The Seahawks don't expect Tedric Thompson be a facsimile of Earl Thomas, but they need the results to be similar.

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Earl Thomas had a little message for his replacement in the Seahawks defense when the two chatted on Tuesday.

“Just have fun and just play with confidence,’’ said Tedric Thompson of what Thomas offered for advice as he prepares for his first NFL start Sunday against the Los Angeles Rams at free safety.

Thomas could also have told him “be ready for anything and everything.’’

Thompson couldn’t have asked for a tougher opponent against whom to make his first NFL start with the Rams leading the league in total offense (468.5 yards per game) and ranking second in passing offense (343.3) and points per game (35.0).

It’s an offense that undoubtedly will test Thompson early and often in what is only the eighth regular season game Seattle will have played since 2010 without Thomas as the last line of defense.

“I expect that,’’ Thompson said. “I expect everything. But like I said, I feel comfortable.’’

Thompson repeated “I feel comfortable” several times when talking to reporters Wednesday, pointing out he spent the offseason working as the team’s No. 1 free safety while Thomas was holding out.

“I feel pretty comfortable with the fact that I know I’ve got the trust coming from my teammates,” he said. “So I feel pretty comfortable.”

Still, practice and games are two different things — Thompson, a fourth-round pick in 2017 out of Colorado, has just 66 defensive snaps in his NFL career, about the equivalent of one full game. All but eight have come this season and most in the team’s dime package, when he has entered as a free safety with Thomas usually moved to a slot position.

But Thompson has also played 20 snaps when Thomas was either being rested in the opener against Denver, or last week on the final series after Thomas was carted off with a broken left tibia.

And as they usually have when Thomas has missed games in past seasons, the numbers paint a pretty stark picture of how Seattle’s defense has fared with Thomas and without him.

Via Pro Football Focus, the Seahawks allowed 5.0 yards per play on 227 snaps with Thomas this season, which would rank fifth in the NFL (Seattle is seventh overall at 5.2 yards per play).

On 20 plays without Thomas, Seattle has allowed 7.9 yards per play — Tampa Bay is last in the NFL in yards per play at 7.0.

Consider further that on 20 snaps without Thomas, Seattle has allowed six plays of 10 yards or longer (30 percent). With Thomas, Seattle has allowed 42 plays of 10 yards or longer on 227 snaps (18.5 percent).

Seattle had a fairly similar dropoff in 2016 when Thomas missed the final four games of the season and both playoff games after also breaking his leg.

After having led the league in fewest points allowed per game every year from 2012-2015, Seattle was again leading the NFL in fewest points allowed in 2016 (at 16.2) when Thomas was sidelined for the season when he broke his leg in a 40-7 win against Carolina.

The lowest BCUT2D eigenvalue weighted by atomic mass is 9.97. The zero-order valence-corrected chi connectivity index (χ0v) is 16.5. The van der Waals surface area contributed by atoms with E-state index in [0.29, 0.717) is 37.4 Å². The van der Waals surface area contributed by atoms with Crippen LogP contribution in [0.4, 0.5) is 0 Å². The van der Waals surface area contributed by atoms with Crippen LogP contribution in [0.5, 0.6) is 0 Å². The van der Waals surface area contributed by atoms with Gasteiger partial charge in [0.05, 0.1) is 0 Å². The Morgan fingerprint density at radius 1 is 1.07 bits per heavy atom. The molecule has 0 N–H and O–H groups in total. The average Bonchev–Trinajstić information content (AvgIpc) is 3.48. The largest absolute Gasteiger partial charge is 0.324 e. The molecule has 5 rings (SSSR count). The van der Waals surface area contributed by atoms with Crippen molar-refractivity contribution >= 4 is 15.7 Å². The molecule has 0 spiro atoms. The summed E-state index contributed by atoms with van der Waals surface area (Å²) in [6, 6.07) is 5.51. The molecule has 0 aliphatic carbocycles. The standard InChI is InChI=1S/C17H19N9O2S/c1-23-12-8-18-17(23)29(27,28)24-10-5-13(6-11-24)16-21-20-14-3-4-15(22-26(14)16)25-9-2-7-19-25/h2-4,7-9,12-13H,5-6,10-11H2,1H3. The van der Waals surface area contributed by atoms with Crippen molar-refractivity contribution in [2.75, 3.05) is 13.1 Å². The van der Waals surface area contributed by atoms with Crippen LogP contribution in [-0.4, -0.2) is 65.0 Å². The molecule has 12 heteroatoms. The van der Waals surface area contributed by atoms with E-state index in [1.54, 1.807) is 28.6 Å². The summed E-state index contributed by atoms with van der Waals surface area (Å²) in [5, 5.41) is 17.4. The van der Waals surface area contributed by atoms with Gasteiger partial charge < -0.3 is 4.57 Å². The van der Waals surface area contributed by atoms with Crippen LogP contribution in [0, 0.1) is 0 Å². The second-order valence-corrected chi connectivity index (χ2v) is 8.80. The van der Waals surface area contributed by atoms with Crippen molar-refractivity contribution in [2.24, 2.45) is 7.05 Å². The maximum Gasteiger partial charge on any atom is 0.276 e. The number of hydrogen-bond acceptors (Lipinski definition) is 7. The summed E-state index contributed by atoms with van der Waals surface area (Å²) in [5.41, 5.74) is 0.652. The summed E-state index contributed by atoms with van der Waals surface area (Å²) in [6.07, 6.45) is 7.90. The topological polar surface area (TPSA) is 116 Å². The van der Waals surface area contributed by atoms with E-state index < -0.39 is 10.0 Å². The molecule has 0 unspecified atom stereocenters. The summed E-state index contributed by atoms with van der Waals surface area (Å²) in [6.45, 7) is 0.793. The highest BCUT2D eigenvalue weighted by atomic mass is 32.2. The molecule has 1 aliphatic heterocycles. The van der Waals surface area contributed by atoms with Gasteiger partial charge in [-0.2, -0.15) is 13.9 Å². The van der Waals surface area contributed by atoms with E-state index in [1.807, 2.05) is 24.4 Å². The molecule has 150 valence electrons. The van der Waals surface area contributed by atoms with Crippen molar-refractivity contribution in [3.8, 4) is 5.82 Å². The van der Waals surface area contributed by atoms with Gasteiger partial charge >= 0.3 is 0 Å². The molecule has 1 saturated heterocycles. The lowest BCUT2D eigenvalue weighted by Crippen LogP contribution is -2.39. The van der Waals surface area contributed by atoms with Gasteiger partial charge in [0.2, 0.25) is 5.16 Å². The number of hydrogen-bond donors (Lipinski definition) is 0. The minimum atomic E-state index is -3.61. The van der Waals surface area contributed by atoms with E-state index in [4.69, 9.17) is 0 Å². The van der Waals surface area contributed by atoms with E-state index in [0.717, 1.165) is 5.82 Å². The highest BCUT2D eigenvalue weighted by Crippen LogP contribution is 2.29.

Seattle allowed 38 the following week at Green Bay in what was the first loss by 10 or more points in 85 games (an NFL record) and allowed an average of 23.3 in the final six games (four regular season and two playoff).

Those games came with Steven Terrell filling in at free safety alongside Kam Chancellor.

The results were better when Thomas missed two games at midseason last year and Bradley McDougald filled in at free safety alongside Chancellor — a 17-14 loss to Washington and a 22-16 win at Arizona.

But Sunday will mark the first full game Seattle will have played without at least one member of the founding Legion of Boom in the secondary since 2009. (Thomas was drafted in 2010.)

Linebacker Bobby Wagner, who is now the only remaining member of the defense that beat Denver in the Super Bowl, said Wednesday that Seattle will be able to run the same defense it always has. Still, Wagner also noted that Thomas is simply going to be hard to replace.

“I think scheme-wise it doesn’t change,’’ Wagner said. “I think it’s more so just the player. Like I said, Earl’s a different guy. His range through the field is something off the charts, so that is different. We’re extremely confident in T-2, Tedric Thompson.

“We were confident going into the season with him, with his ability and the things that he’s shown throughout the preseason and everything else. Earl came back, and you know obviously when he comes back, he’s going to play.”

Thomas said his understudy Thompson “had like four picks at practice’’ the week Thomas returned from his holdout. Carroll also said Wednesday that he was impressed by the way Thompson didn’t let his return to the bench get him down.

“He definitely handled it well,’’ Carroll said. “And I was concerned about that because he really earned the play time through camp.’’

Thompson doesn’t have to worry about that now. The future the Seahawks began preparing for in the 2017 draft when they selected four defensive backs — potentially an entirely new Legion of Boom — has now arrived.

“He knows that people are probably going to be looking at him,’’ Wagner said. “And I think he’s up for the challenge.”

What kind of success Seattle enjoys through the rest of the season basically depends on it.